Israel, PA envoys face off in London

‘Israelis ready to start the peace process now,’ says Ambassador Regev.

September 20, 2016 17:13
2 minute read.
Mark Regev

Mark Regev. (photo credit: SAMEH SHERIF / AFP)

 LONDON – On Monday Ambassador to the UK Mark Regev and Palestinian Authority Ambassador to the UK Prof. Manuel Hassassian took part in a polite, albeit sometimes heated, debate on London-based radio station LBC.

Covering a wide range of issues, including the peace process, incitement, and the relationship between Jeremy Corbyn’s Labour Party and Israel/ Palestine, the debate culminated with Regev asking Hassassian to “get the peace process back on the track” by helping to arrange a meeting between Benjamin Netanyahu and Mahmoud Abbas at the UN General Assembly this week.

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Speaking to The Jerusalem Post about how the discussion came about, host Iain Dale said, “I interviewed both men separately in July, and I had such a huge reaction that I thought I’d ask if they would come in together. In all honesty, I never expected it to come about, and it is to their credit that they both immediately agreed with no preconditions. I understand it’s the first time this sort of debate has happened on the radio.”

Both ambassadors were given the opportunity to be frank with one another, including a section in which each had five minutes to ask the other uninterrupted and unmoderated questions of their choosing.

Hassassian, going first, asked Regev what Israel envisioned as its future borders, suggesting that unlike the PA’s pursuit of the pre-1967 borders, Israel’s policy was unclear. Suggesting that flexibility was key, Regev said, “The level of our [Israel’s] ability to be flexible is dependent upon what you give to us on the issues that are important to us,” giving the example that for Israel, it was essential that the future Palestinian state was not structured along the lines of Hamas-led Gaza.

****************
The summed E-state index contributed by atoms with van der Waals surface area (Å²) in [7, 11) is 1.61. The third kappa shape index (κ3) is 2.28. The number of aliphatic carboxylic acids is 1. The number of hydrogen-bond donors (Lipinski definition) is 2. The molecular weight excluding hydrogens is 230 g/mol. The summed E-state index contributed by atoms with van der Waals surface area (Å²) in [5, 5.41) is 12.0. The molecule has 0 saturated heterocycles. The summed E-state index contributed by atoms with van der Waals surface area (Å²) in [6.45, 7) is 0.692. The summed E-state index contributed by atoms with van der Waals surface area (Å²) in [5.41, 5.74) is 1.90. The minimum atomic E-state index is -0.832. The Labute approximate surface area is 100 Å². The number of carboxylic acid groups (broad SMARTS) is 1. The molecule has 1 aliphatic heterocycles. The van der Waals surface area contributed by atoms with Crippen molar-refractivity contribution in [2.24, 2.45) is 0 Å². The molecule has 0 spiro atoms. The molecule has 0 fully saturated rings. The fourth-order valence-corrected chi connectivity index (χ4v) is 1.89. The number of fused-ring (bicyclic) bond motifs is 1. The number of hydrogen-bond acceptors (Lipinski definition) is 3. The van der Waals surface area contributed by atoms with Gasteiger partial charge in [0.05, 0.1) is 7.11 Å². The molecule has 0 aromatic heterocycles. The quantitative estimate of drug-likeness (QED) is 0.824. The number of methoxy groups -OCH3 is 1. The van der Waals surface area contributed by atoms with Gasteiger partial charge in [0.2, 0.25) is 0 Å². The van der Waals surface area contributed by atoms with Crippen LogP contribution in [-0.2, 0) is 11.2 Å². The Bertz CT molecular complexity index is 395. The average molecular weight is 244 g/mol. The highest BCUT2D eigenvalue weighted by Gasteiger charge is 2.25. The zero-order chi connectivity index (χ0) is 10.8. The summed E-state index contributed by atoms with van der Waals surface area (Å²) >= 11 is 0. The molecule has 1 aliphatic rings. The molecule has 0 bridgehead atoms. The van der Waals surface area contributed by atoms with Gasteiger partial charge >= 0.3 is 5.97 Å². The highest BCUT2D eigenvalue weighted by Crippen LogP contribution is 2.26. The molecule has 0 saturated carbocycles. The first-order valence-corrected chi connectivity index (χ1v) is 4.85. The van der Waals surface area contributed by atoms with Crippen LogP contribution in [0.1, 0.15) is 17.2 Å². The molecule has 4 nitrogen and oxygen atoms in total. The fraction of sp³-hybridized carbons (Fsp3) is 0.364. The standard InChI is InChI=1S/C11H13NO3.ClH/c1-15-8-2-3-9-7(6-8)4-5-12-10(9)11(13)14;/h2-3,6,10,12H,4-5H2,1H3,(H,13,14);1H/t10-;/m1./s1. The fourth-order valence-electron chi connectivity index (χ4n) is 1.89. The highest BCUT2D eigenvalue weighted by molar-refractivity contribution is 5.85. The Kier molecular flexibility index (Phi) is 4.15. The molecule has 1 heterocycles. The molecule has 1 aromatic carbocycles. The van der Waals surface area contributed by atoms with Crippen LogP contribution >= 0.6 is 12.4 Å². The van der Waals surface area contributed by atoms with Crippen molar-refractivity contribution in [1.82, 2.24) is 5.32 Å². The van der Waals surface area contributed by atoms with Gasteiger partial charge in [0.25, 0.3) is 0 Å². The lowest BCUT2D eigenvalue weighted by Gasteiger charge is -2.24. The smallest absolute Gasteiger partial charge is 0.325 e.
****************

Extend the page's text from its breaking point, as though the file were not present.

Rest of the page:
Regev countered by asking Hassassian why Fatah had chosen to issue a statement praising the perpetrators of the 1972 Munich massacre of Israeli sportsmen, in the midst of the commemorations that took place at the recent Rio Olympics.

Arguing against this interpretation, he answered, “It is not a matter of praising, this is wrong, and I’m not agreeing on the praising issue...Fatah is not a monolithic movement, my friend, there is opposition in Fatah to President Abbas’s policies, so we cannot say that anybody who comes up with that represents the Authority.”

A question from a user on Twitter asked, “Is the British Labour party a friend of Israel or a friend of Palestine?” Hassassian, when pushed by Dale on the idea that the party was more pro-Palestinian under Jeremy Corbyn’s leadership, responded that, “[While] he [Corbyn] comes from that background... he’s shunned talking about Palestine [since he became leader].”

Regev, commenting on his recent meeting with Corbyn in the months following the antisemitism controversy the Labour Party has faced, said, “It was a good meeting, but obviously he doesn’t agree with me on all the issues.” When pressed for more insights into the gathering between the two, Regev declined to divulge further.

As the discussion came to a close, Regev asked Hassassian to pass on a message to Abbas, asking him to meet with Netanyahu at the UN this week, saying, “Israelis are ready to start the peace process now... let’s get [it] back on track.”

In response, Hassassian said, “I will pass it [on] to President Abbas,” adding, “President Abbas has been serious about peace since he became the president of Palestine.”

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